a dominant force on the Houston radio scene for decades as talent, program director, production specialist and voice, passed early Sunday, June 1.
No obituary posted yet nor arrangements for a service.
I am in shock.
For those who do not know of Bill, I highly recommend his book.
Tuesday, May 13, 2014
Long-time Houston columnist (the Post and the Chronicle) Leon Hale published this account of his early experiences with television several years ago.
It was like this for many of us who saw television in the early days -- you stared at the test pattern a lot. I first saw a television set in late 1949 or early 1950, when Channel 2 was still KLEE-TV. At an uncle's house in the Heights we sat and watched; nothing was scheduled for hours but he kept getting up to adjust the set when the test pattern appeared to flicker or move. My family didn't have a set for at least a year after that.
Sunday, May 4, 2014
From the Rice archives...
a feature on KTRU with some pictures and lots of comments. Take a look at that archives link. How many stations do you know that have an archive of broadcasts like that?
A feature on James L. 'Jimmie' Autry, Rice student and early radio enthusiast, who was mentioned in the Pre-Broadcast era post on this blog, including pictures of his equipment. The archivist asks for some help in understanding the equipment. Perhaps readers of this blog can help.
And, television at Rice in 1934!. Houston had 3 AM radio stations, no FM stations, and the first TV station was 15 years in the future, but they were watching TV at Rice!
Saturday, May 3, 2014
As I got into researching the history of KFLX, Galveston, I discovered several stories published in the Galveston Daily News in November and December, 1924, purportedly about KFLX that actually were about the brand new station KFUL. It took the News several weeks to straighten out the call letters.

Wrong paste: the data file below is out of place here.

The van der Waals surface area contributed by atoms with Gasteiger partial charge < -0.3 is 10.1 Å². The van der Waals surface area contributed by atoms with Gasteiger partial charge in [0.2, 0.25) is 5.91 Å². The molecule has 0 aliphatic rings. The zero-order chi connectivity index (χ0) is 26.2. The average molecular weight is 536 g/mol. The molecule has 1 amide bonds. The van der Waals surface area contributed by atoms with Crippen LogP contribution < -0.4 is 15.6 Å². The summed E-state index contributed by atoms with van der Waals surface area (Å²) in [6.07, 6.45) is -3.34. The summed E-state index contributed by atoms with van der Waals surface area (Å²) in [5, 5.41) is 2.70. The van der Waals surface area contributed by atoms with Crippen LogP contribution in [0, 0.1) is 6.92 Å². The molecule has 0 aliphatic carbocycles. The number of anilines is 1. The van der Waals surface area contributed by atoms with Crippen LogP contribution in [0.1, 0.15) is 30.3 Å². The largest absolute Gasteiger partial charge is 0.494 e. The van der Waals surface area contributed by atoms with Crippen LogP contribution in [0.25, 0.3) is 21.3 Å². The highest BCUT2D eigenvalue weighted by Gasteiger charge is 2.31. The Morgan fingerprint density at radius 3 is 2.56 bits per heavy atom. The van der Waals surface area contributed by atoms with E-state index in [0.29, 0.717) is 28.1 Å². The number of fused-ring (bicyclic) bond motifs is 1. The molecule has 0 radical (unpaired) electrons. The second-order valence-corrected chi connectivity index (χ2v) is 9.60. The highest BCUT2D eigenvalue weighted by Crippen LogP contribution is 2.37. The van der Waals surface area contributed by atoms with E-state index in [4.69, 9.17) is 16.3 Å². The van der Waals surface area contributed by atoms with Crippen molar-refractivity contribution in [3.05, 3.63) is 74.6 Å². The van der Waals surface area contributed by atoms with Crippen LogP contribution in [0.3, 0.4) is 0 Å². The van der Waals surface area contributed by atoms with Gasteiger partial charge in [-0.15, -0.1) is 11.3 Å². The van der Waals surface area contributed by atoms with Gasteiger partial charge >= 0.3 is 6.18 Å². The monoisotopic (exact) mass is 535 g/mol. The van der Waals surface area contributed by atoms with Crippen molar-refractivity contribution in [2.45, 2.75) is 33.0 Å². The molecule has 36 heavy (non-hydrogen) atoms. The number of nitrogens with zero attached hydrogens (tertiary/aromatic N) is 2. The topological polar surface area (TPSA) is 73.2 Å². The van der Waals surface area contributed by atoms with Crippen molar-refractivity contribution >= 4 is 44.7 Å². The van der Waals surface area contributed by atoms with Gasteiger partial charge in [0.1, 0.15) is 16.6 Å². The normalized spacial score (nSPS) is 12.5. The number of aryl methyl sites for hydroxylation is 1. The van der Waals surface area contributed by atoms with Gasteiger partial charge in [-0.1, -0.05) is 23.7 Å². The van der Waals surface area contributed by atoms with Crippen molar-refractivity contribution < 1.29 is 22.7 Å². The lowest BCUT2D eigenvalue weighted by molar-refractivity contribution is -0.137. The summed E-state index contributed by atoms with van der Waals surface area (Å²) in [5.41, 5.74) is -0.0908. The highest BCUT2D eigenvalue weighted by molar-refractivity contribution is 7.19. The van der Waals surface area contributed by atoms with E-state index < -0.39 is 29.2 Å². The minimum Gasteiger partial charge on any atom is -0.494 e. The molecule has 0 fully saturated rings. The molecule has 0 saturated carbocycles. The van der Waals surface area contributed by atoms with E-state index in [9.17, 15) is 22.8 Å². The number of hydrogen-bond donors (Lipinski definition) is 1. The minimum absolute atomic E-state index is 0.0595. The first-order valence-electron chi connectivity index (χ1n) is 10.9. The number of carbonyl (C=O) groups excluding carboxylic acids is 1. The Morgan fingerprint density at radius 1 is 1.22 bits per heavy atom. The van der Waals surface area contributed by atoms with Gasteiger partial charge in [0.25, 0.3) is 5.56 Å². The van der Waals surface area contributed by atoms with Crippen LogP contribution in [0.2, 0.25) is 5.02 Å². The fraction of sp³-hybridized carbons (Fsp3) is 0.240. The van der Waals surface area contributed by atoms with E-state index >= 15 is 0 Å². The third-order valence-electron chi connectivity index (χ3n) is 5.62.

This new information has necessitated a rewrite of the first part of the KFUL station history, moving the first air date back by several weeks.
Here are a couple of radio related features from Galveston-born writer Bill Cherry.
The first is about Baytown's DJ of the 1950s, Bill 'Rascal' McKaskill. This article answers a question posed in a comment here on this blog several years ago about the use of 'Night Train' as a theme, an answer I should have had since I had corresponded with Rascal.
And a story about how George Roy Clough of KLUF invented call-in radio. There are some problems with the dates in this story - the Moody's station (he's referring to KFUL) was off the air long before 1938 and Clough had also changed calls long before then. There may be other issues but that's two I noticed.
Monday, April 28, 2014
...and the origin of the term rock and roll, from Wired For Sound, an excellent blog (link on the sidebar) with pictures, names and history.
Would I ever love to hear some air checks.
There are scattered pictures and history of Houston radio of years past throughout the blog. For instance, way down at the bottom of this post is a picture of Dickie Jones and the Skyliners in the KATL studio in 1947. As the legend notes, the man at the microphone is Johnny Edwards, morning man on KATL.